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industry to heavy government regulation and put a seri- ous drag on growth, as well as generally lowering investor expectations for industry performance. In the past five years, for instance, British American Tobacco’s sales have grown only 3 percent per year—half the average growth rate of our global consumer-goods sample. But the com- pany’s unusually high (and improving) EBITDA margins have allowed it both to increase its EBITDA multiple at a time when consumer-goods multiples were declining, on average, and to deliver more than double the dividend yield of the sample as a whole. The result: an average an- nual TSR of 23.4 percent, making British American To- bacco one of the top value creators in our global consum- er-goods sample over the past five years.

The hallmark of a sustainable cash machine is strong pricing power and high returns on capital. This allows a company to make huge cash payouts, while still having enough cash to fund some growth. And, as the British American Tobacco example suggests, when a cash ma- chine delivers even modest growth, the combination of that growth with high margins can have a major impact on a company’s TSR. (See Exhibit 2.) In this respect, per- haps the company on our list that most dramatically il- lustrates the power of a cash-machine route to sustain- able value creation is McDonald’s (22), where a focus on margins over growth has been the central component of

a dramatic TSR turnaround in the past decade. (See the sidebar “McDonald’s: Emphasizing Margins over Growth.”)

The cash-machine pathway to sustainability can be high- ly effective when a company has a previous history of relatively low returns on investment, a reputation for chasing market share, and a low valuation multiple. But even the most successful cash machine will eventually run out of room for further improvement. There are lim- its to how much any company can reduce costs or im- prove working capital efficiency. Even more serious, the higher a company’s dividend yield, the more investors will eventually be attracted to its stock, bidding its mul- tiple up and reducing the impact of its cash payouts on its overall TSR. In the near term, of course, a rising multiple boosts a company’s TSR. But it is a classic example of the principle “Be careful what you wish for,” because the higher its valuation multiple, the more difficult it be- comes for a cash machine to continue to exceed investor expectations.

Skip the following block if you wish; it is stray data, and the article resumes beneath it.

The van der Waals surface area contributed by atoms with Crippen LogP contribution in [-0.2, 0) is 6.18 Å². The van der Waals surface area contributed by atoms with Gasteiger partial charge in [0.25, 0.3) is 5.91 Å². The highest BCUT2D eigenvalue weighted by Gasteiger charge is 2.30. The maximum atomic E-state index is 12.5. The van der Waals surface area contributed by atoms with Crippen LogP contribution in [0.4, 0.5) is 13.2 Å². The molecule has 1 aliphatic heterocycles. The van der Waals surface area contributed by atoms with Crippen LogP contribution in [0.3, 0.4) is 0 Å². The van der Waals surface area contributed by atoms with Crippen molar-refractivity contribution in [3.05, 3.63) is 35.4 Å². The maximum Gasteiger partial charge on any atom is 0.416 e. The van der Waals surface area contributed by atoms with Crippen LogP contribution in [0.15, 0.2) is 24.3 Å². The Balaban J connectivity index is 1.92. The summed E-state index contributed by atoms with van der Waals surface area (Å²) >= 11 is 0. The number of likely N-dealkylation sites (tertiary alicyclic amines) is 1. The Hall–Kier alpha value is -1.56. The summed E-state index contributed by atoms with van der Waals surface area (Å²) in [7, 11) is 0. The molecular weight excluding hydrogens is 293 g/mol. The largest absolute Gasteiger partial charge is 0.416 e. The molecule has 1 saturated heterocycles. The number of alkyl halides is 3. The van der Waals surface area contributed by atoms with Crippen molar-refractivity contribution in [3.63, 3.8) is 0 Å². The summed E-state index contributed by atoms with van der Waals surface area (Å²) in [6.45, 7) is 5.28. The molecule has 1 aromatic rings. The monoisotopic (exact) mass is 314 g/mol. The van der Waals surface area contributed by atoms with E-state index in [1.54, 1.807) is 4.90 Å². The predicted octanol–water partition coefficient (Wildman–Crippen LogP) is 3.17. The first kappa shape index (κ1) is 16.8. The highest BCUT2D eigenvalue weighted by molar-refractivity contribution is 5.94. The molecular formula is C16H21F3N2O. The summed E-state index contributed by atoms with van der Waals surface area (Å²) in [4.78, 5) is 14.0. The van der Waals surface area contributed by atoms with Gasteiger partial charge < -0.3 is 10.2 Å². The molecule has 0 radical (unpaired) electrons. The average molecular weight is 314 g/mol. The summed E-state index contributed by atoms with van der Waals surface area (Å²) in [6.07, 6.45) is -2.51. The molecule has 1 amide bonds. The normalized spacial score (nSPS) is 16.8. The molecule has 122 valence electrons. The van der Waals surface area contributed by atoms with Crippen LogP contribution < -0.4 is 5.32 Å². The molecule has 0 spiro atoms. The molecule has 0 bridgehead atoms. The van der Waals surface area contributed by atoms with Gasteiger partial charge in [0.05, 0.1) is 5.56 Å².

Finally, in companies that pursue a cash-machine route to sustainability, sometimes an organization can become so focused on efficiency and target all its metrics to achieve it that managers become risk averse. They start passing on growth opportunities that they ought to be investing in.

Exhibit 2. It Is Possible to Deliver Sustainable TSR with Only Modest Sales Growth by Improving EBITDA Margins

Sales growth1 (%)

TSR2 (%)

British American Tobacco McDonald’s

5.5 6.6

19.0 7.0

S&P 500 average



EBITDA margin (%) 35





’98 ’99 ’00 ’01 ’02 ’03 ’04 ’05 ’06 ’07 ’08

British American Tobacco


Sources: Thomson Reuters Datastream; Thomson Reuters Worldscope; Bloomberg; annual reports; BCG analysis. 1Ten-year average annual sales growth (1999–2008). 2Ten-year average annual TSR (1999–2008).


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